November 16, 2019 weblog
Marine bioplastic made with fish waste, red algae wins prize
Laura Parker in National Geographic last year: Scientists have tried to get a handle on the amount of plastic that ends up in the seas and harm to birds, marine animals, and fish. .Billions of tons of plastic have been made over the past decades, say reports, and much of it is becoming trash and litter.
The winner of the 2019 international James Dyson award has done her share of thinking about it. Lucy Hughes bagged the prize with her bioplastic made from fish scales and skin, called MarinaTex. The finished product's core ingredients are fish waste and red algae.
This was her final-year project in the product design course at the University of Sussex, from where she recently graduated.
BBC News: The international James Dyson Award is a student competition run by the James Dyson Foundation. It says entries should 'design something that solves a problem.'" As international winner of the James Dyson Award, Hughes will receive £30,000 ($39,000), having beaten 1,078 entries from around the world.
Her inspiration to follow this line of research? Hearing statistics such as 'by 2050 there will be more plastic in the ocean than fish by weight.
"We have a disconnect with the ocean," Hughes remarked. "Out of sight out of mind...that's the thing abut oceans. It has no voice." And people need to be a voice for the ocean.
Hughes shared the story of her journey. "The process began at a local fish processing plant and wholesaler. "I went there with the intention of identifying their waste streams to see if I could add value to the waste and keep it from landfill. The waste identified varied from offal, blood, crustacean & shellfish exoskeletons and fish skins & scales."
She explored the skins and the scales. Her next quest was for a binder to refine the process. The winner's kitchen stove served as a lab for more than 100 experiments. Eventually, she settled upon red algae as a binder, said Smithsonan.com.
What is meant by "fish waste?" This refers to the unwanted offcuts from the fish processing industry, said Geek.com. Exoskeletons, skins, and scales typically end up incinerated or buried in a landfill, but in this instance they became her bioplastics ingredients.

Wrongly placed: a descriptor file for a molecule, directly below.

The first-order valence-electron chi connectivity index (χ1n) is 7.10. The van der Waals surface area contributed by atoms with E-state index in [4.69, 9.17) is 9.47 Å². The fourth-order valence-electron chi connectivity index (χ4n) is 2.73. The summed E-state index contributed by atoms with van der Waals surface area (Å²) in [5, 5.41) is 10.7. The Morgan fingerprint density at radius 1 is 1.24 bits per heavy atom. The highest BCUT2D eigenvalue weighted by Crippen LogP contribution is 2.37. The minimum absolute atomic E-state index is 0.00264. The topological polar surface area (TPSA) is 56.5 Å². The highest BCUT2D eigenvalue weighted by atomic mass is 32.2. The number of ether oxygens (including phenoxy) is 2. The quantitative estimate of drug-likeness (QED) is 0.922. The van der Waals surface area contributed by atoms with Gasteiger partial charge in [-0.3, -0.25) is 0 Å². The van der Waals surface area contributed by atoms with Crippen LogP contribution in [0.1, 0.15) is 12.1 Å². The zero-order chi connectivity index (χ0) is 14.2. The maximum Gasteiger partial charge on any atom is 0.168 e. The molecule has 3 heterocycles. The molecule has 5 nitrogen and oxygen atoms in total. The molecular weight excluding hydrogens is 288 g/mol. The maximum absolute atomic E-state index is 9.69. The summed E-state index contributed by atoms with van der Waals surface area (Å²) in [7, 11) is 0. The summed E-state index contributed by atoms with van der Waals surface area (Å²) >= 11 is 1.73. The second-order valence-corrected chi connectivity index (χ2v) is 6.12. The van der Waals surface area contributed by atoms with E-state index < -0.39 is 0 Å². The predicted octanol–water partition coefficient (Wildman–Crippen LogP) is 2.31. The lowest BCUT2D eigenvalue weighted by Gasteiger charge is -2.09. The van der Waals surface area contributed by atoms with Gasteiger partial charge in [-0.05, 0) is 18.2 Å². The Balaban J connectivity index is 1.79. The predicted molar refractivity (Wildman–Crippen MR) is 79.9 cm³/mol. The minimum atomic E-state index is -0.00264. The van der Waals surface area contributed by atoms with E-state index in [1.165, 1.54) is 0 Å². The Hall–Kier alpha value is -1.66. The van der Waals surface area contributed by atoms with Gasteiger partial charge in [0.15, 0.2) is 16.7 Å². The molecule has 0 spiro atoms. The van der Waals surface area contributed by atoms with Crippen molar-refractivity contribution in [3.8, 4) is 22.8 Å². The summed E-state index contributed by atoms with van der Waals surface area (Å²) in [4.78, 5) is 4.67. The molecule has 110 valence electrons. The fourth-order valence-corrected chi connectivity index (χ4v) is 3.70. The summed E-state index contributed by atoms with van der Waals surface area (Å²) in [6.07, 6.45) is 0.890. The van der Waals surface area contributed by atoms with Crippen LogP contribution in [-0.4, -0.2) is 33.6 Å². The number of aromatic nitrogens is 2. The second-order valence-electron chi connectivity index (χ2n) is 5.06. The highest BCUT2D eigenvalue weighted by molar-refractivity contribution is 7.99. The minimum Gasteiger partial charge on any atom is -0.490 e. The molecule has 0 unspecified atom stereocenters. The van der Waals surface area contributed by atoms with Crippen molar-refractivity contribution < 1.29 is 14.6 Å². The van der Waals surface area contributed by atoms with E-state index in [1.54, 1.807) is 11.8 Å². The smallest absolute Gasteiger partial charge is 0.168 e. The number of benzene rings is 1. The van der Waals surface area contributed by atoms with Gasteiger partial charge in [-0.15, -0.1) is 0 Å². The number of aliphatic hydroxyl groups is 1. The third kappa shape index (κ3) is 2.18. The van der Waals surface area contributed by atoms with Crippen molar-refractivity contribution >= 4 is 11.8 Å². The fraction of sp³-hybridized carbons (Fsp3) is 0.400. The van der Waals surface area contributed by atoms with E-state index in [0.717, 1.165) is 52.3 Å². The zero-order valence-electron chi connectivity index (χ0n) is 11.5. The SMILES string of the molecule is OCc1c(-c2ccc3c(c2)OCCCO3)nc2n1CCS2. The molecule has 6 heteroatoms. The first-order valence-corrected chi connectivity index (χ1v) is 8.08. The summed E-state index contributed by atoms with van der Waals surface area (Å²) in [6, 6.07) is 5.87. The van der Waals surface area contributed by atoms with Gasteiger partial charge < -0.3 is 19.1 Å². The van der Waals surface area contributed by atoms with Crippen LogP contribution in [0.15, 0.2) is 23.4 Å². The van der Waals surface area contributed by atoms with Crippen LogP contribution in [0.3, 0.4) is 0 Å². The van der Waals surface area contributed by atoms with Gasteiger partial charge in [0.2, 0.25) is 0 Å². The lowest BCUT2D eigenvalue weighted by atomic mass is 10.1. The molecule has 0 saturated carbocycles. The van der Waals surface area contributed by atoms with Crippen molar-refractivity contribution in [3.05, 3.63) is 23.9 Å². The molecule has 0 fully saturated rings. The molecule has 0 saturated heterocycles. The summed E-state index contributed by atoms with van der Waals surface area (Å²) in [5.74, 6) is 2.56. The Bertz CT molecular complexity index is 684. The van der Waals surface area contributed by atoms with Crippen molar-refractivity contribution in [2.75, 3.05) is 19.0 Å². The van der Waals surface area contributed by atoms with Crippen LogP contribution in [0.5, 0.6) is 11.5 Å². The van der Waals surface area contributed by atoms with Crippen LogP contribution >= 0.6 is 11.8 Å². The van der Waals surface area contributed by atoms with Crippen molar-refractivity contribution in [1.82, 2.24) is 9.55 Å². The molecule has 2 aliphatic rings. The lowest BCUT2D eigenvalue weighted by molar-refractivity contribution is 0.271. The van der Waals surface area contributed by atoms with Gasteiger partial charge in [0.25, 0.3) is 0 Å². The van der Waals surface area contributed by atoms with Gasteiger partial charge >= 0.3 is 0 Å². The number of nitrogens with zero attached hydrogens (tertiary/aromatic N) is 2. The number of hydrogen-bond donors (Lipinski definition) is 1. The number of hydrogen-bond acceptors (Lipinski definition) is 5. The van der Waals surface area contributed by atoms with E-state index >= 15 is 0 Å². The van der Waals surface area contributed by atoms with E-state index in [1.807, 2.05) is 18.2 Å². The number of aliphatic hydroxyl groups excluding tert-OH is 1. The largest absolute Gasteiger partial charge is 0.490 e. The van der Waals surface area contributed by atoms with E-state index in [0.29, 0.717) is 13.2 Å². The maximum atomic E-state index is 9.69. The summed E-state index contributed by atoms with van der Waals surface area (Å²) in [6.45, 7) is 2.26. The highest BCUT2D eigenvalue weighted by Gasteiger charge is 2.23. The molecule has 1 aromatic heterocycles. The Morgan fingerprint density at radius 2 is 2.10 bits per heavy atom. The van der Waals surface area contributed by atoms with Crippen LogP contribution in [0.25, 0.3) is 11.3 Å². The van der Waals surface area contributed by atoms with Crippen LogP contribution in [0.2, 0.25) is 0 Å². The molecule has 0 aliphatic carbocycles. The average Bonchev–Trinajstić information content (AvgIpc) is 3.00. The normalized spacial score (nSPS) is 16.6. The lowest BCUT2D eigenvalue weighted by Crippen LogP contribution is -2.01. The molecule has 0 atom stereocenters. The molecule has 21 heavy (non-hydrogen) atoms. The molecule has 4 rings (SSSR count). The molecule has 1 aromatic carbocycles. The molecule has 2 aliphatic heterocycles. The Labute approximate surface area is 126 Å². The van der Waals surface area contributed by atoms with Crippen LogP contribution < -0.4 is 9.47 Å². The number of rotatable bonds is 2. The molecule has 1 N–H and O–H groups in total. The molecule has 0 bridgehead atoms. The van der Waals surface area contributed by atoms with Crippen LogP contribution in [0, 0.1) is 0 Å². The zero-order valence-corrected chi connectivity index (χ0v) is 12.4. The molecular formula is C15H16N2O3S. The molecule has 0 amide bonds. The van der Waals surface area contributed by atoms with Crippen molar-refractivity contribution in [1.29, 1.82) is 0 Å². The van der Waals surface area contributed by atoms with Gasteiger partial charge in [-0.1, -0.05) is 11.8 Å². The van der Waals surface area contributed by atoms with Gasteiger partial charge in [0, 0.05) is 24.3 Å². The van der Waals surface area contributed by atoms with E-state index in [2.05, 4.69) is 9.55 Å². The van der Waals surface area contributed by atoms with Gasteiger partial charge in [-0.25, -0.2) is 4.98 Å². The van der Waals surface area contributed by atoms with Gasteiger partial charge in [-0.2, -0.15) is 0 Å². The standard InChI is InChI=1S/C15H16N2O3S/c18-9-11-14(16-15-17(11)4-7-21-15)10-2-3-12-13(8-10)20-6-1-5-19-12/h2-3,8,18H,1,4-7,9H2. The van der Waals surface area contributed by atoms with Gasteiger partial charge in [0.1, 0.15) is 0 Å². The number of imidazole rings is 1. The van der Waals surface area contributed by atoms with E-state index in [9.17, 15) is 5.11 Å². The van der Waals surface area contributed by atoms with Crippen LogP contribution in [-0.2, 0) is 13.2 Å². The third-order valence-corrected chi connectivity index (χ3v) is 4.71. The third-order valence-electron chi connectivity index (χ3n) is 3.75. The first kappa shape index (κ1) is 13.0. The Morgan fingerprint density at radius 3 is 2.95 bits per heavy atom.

Like plastic, MarinaTex is translucent and flexible, said Geek.com. But unlike the current material most commonly used for plastic bags, LDPE (low-density polyethylene), said Rima Sabina Aoufa in Dezeen, her material was a "higher tensile strength."
Daily use applications could include bakery bags and sandwich packs.
What is more, MarinaTex is renewable; it can biodegrade naturally in 4 to 6 weeks. Also, as BBC News noted, the material, unlike most other bioplastics, will biodegrade in regular temperatures. The whole production process uses temperatures below 100 degrees.
As the name suggests, bioplastics are biodegradable materials.
Columbia University's Earth Institute by 2017 had already amassed startling numbers: "165 million tons of it have trashed our ocean, with almost 9 million more tons entering the oceans each year." Still worse, "only about 9 percent of plastic gets recycled."
A University of Sussex news post quoted Hughes. "Plastic is an amazing material, and as a result, we have become too reliant on it as designers and engineers. It makes no sense to me that we're using plastic, an incredibly durable material, for products that have a life-cycle of less than a day. For me, MarinaTex represents a commitment to material innovation and selection by incorporating sustainable, local and circular values into design."
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